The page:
The Swartkops River Estuary is a unique Watersports playground - ideal for power boating, canoeing, sailing, windsurfing and angling. King's Beach, Hobie Beach, Brighton Beach and Wells Estate also offer other entertainment options for the entire family.

Malaria Free Big 5 Game Viewing
Visitors get up close and personal with some Rhino without the risk of Malaria.

When coming to Africa many tourists are weary of getting Malaria - and rightfully so. Now you can rest easy…view the "Big Five" in a malaria free environment!

The Eastern Cape boasts the most concentrated elephant reserve in Africa. Home to a herd of 300 elephants, the 'Addo Elephant National Park' allows close quarter viewing.

Whether at the exclusive Shamwari Game Reserve, the large Addo Elephant Park or the Mountain Zebra National Parks, the East Cape offers unequalled game viewing in conditions suited to the traveler.

Further north, along the Eastern Cape's east cost, we find the Wild Coast untamed and beautiful, this is the perfect holiday destination.


Fishing and tourism work side by side in this area of coastline. Fishing more than anything else, draws holiday-makers to the Wild Coast. In summer, catches include huge reef fish such as musselcracker. In autumn, the annual sardine run brings fighting game fish. Totally unspoilt and uncommercialised, the Wild Coast offers a pleasant climate, mild seas and family resorts where fresh seafood features on most menus.

Southern right whales and their calves are regularly spotted from the high dunes, usually between May and November, and common and bottlenose dolphins are often seen close to shore, providing a wonderful treat for people who want more from the sea than food. Coffee Bay is easily accessible from the N2 and is popular among surfers, anglers and shell collectors. The lagoon offers safe bathing.


The northern cape is a diverse landscape, with arrid desert, fast flowing rivers and fertile agricultural land. The Northern Cape province lies to the south of its most important asset, the mighty Orange River, which provides the basis for a healthy agriculture industry. The landscape is characterised by vast arid plains with outcroppings of haphazard rock piles. The cold Atlantic Ocean forms the western boundary.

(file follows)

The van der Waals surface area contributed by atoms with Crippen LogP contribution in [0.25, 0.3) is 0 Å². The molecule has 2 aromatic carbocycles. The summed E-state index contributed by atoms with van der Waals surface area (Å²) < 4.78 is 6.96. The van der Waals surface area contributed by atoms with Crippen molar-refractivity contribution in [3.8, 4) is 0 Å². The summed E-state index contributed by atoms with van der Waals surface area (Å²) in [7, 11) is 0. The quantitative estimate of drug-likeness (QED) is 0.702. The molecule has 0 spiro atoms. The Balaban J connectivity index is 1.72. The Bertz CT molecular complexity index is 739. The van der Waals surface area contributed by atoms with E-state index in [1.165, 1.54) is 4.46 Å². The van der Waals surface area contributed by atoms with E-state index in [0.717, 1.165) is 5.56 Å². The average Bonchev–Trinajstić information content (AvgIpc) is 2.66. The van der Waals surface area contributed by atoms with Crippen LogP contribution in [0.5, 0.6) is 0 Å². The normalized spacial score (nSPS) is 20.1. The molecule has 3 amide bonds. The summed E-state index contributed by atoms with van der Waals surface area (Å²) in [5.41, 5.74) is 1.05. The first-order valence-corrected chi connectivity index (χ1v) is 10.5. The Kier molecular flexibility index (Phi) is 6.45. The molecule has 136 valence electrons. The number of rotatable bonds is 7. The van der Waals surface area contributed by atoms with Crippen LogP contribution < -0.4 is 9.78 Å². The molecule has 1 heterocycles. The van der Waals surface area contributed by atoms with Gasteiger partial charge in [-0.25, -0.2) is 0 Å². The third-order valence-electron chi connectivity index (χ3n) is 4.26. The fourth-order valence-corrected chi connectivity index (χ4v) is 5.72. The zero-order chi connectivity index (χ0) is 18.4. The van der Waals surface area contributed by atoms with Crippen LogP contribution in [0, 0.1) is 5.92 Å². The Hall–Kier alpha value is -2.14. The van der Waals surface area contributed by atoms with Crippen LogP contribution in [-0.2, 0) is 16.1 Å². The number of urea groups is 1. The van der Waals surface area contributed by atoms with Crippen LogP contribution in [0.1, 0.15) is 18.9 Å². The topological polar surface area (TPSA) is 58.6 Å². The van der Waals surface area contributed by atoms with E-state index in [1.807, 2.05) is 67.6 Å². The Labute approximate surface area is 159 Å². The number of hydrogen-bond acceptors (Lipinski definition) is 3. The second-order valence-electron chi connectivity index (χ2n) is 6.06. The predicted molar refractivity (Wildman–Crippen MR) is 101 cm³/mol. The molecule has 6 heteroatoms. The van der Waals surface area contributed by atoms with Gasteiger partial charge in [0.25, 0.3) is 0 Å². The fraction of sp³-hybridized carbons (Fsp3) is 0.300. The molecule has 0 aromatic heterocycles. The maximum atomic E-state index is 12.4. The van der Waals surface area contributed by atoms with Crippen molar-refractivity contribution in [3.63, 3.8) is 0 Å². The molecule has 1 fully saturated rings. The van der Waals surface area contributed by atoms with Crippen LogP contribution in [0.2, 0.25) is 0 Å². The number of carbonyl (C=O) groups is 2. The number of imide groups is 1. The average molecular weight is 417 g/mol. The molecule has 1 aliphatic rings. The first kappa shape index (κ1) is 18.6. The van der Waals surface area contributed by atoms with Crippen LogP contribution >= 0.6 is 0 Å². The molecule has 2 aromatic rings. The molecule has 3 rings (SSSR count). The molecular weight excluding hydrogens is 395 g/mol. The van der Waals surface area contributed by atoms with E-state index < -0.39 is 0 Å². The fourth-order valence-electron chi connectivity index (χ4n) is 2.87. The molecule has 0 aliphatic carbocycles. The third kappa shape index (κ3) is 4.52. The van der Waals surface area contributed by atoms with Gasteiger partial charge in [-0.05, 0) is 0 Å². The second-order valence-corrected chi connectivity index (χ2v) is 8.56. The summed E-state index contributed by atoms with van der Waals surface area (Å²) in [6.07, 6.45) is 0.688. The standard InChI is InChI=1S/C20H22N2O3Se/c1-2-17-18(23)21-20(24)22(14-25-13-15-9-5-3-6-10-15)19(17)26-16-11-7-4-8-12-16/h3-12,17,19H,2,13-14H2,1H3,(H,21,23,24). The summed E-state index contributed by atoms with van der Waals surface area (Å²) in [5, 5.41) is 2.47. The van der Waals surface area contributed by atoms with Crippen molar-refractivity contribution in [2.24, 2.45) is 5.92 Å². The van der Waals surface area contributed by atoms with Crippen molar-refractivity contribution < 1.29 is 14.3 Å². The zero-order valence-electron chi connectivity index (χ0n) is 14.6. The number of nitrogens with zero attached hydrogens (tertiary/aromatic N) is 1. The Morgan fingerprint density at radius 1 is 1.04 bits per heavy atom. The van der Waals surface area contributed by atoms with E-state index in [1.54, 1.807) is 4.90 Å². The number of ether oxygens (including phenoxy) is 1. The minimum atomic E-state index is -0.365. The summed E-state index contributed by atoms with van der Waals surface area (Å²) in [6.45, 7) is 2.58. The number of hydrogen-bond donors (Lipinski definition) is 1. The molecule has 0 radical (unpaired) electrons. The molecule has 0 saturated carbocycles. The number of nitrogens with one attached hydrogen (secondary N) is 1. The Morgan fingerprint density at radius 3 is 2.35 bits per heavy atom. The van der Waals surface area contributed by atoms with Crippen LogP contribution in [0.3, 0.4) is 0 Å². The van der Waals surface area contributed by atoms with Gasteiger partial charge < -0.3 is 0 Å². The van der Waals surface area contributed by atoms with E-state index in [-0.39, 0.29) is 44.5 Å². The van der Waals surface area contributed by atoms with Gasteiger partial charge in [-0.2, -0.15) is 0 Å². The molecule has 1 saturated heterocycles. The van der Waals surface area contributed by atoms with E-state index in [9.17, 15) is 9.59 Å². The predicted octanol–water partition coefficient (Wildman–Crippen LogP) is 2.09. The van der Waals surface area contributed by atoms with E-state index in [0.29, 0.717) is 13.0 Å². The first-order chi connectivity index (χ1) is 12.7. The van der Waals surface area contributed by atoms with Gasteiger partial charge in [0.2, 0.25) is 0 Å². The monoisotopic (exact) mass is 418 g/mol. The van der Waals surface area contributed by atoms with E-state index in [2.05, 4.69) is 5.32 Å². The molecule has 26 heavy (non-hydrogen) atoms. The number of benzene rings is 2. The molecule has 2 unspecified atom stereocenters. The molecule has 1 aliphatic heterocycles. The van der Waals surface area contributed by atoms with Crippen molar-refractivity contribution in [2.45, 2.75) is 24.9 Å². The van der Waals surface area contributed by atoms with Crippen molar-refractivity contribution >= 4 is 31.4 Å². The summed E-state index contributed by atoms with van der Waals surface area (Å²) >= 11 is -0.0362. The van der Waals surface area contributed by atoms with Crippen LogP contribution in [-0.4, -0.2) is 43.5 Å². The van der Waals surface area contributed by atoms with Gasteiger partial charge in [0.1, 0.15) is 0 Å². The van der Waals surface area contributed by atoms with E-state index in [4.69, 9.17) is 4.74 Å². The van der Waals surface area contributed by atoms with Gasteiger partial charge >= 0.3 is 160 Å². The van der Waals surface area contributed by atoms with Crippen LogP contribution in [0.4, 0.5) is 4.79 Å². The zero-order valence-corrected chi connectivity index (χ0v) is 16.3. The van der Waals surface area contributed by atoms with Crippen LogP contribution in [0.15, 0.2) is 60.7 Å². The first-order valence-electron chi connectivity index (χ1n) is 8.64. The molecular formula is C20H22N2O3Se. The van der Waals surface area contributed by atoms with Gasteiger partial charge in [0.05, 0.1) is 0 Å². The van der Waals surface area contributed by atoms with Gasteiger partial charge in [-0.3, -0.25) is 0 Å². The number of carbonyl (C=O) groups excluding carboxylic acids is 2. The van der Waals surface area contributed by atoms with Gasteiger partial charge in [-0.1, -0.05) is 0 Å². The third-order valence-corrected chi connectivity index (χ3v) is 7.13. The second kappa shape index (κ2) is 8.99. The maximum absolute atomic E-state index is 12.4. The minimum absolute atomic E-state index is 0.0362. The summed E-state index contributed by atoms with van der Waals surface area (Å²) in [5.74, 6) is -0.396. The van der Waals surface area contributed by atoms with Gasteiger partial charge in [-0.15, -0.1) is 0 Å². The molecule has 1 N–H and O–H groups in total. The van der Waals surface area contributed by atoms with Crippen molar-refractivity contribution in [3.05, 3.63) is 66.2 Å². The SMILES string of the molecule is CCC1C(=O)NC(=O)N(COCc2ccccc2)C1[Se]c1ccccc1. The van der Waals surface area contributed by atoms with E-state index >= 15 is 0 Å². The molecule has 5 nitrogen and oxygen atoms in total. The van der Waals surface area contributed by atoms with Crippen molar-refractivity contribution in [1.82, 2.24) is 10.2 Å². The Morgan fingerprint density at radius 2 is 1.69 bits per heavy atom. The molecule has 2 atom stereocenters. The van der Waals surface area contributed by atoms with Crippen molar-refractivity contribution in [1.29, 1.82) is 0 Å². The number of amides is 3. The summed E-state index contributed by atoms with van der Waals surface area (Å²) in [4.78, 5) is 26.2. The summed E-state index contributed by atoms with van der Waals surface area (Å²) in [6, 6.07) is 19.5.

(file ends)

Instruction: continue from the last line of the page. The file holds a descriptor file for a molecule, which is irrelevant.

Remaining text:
This region covers the largest area of all the provinces and has the smallest population. The major airports are situated at Kimberley, the capital, and Upington. The Northern Cape is serviced by an excellent road network, which makes its interior easily accessible from South Africa's major cities, harbours and airports.

Important towns are Upington, centre of the karakul sheep and dried fruit industries, and the most northerly wine-making region in South Africa; Springbok in the heart of the Namaqualand spring-flower country; Kuruman founded by the missionary Moffat; De Aar, hub of the South African railway network; Sutherland, the coldest town in the country; and the sheep-farming towns of Carnarvon, Colesberg, Kenhardt and Prieska.

Apart from a narrow strip of winter-rainfall area along the coast, the Northern Cape is a semi-arid region with little rainfall in summer. The weather conditions are extreme ­ cold and frosty in winter, and extremely high temperatures in summer.

The largest part of the province falls within the Nama-Karoo biome with a vegetation of low shrubland and grass, and trees limited to water courses. The area is known world-wide for its spectacular display of spring flowers which, for a short period every year, attracts thousands of tourists.

This biome is home to many wonderful plant species, such as the elephant's foot (halfmens), tree aloe (kokerboom) and a variety of succulents.

The province has several national parks and conservation areas. The Kalahari Gemsbok National Park, together with the Gemsbok National Park in Botswana, is Africa's first transfrontier game park, known as the Kgalagadi Transfrontier Park. It is one of the largest nature conservation areas in southern Africa, and one of the largest remaining protected natural ecosystems in the world.

The Park provides unfenced access to a variety of game between South Africa, and Botswana and has a surface area of more than two million hectare (ha).

Nowhere is the Orange River more impressive than at the Augrabies Falls, which ranks among the world's greatest cataracts on a major river. The Augrabies Falls National Park was established to preserve this natural wonder.

The people
The Northern Cape is sparsely populated and houses some 873 000 people on 361 830 km2 of land. About 69% of the people speak Afrikaans. Other languages spoken are Setswana, isiXhosa and English.

The last remaining true San (Bushman) people live in the Kalahari area of the Northern Cape. The whole area, especially along the Orange and Vaal rivers, is rich in San rock engravings. A good collection can be seen at the McGregor Museum in Kimberley. The province is also rich in fossils.

Agriculture and industry
The province shares the rich Benguela Current with the Western Cape, but in the past did not derive great benefit from this marine resource. In 1998, however, the provincial government started encouraging the development of and investment in the marine industry.